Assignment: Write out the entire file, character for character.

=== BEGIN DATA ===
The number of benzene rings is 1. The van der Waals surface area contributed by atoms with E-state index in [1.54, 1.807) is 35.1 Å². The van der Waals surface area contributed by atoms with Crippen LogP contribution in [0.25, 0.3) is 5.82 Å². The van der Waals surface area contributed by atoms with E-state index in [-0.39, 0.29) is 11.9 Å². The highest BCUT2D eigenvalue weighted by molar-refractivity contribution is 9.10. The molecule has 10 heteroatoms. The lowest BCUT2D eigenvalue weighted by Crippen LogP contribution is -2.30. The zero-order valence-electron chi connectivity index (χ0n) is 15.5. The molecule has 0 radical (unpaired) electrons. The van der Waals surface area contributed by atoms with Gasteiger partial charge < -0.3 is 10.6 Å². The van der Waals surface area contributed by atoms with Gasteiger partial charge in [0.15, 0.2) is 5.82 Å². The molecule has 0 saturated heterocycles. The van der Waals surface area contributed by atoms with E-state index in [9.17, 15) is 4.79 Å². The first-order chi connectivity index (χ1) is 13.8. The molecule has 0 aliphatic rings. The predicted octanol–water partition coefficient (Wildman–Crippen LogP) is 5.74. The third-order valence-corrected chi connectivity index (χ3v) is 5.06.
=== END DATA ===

The number of benzene rings is 1. The van der Waals surface area contributed by atoms with E-state index in [1.54, 1.807) is 35.1 Å². The van der Waals surface area contributed by atoms with Crippen LogP contribution in [0.25, 0.3) is 5.82 Å². The van der Waals surface area contributed by atoms with E-state index in [-0.39, 0.29) is 11.9 Å². The highest BCUT2D eigenvalue weighted by molar-refractivity contribution is 9.10. The molecule has 10 heteroatoms. The lowest BCUT2D eigenvalue weighted by Crippen LogP contribution is -2.30. The zero-order valence-electron chi connectivity index (χ0n) is 15.5. The molecule has 0 radical (unpaired) electrons. The van der Waals surface area contributed by atoms with Gasteiger partial charge < -0.3 is 10.6 Å². The van der Waals surface area contributed by atoms with Gasteiger partial charge in [0.15, 0.2) is 5.82 Å². The molecule has 0 saturated heterocycles. The van der Waals surface area contributed by atoms with E-state index in [9.17, 15) is 4.79 Å². The first-order chi connectivity index (χ1) is 13.8. The molecule has 0 aliphatic rings. The predicted octanol–water partition coefficient (Wildman–Crippen LogP) is 5.74. The third-order valence-corrected chi connectivity index (χ3v) is 5.06.